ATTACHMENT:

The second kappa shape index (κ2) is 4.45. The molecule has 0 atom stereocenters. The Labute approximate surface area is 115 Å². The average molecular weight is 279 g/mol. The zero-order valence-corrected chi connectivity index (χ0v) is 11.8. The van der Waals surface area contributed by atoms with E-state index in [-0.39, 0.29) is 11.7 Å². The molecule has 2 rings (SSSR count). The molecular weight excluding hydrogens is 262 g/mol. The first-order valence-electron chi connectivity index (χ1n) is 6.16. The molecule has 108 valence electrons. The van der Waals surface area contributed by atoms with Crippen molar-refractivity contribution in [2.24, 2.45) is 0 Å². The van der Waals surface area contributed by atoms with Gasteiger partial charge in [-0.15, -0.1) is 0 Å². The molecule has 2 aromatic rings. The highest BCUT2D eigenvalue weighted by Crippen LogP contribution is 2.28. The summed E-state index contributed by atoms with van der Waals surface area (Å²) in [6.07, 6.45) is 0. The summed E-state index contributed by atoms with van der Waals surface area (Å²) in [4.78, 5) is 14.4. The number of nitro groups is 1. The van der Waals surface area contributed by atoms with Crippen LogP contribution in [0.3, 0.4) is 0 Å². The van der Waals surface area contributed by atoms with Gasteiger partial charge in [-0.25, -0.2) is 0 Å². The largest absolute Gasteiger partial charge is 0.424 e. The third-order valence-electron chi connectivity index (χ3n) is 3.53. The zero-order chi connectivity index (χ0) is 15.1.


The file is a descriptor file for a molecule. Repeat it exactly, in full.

The second kappa shape index (κ2) is 4.45. The molecule has 0 atom stereocenters. The Labute approximate surface area is 115 Å². The average molecular weight is 279 g/mol. The zero-order valence-corrected chi connectivity index (χ0v) is 11.8. The van der Waals surface area contributed by atoms with E-state index in [-0.39, 0.29) is 11.7 Å². The molecule has 2 rings (SSSR count). The molecular weight excluding hydrogens is 262 g/mol. The first-order valence-electron chi connectivity index (χ1n) is 6.16. The molecule has 108 valence electrons. The van der Waals surface area contributed by atoms with Crippen molar-refractivity contribution in [2.24, 2.45) is 0 Å². The van der Waals surface area contributed by atoms with Gasteiger partial charge in [-0.15, -0.1) is 0 Å². The molecule has 2 aromatic rings. The highest BCUT2D eigenvalue weighted by Crippen LogP contribution is 2.28. The summed E-state index contributed by atoms with van der Waals surface area (Å²) in [6.07, 6.45) is 0. The summed E-state index contributed by atoms with van der Waals surface area (Å²) in [4.78, 5) is 14.4. The number of nitro groups is 1. The van der Waals surface area contributed by atoms with Crippen LogP contribution in [0.3, 0.4) is 0 Å². The van der Waals surface area contributed by atoms with Gasteiger partial charge in [-0.25, -0.2) is 0 Å². The largest absolute Gasteiger partial charge is 0.424 e. The third-order valence-electron chi connectivity index (χ3n) is 3.53. The zero-order chi connectivity index (χ0) is 15.1.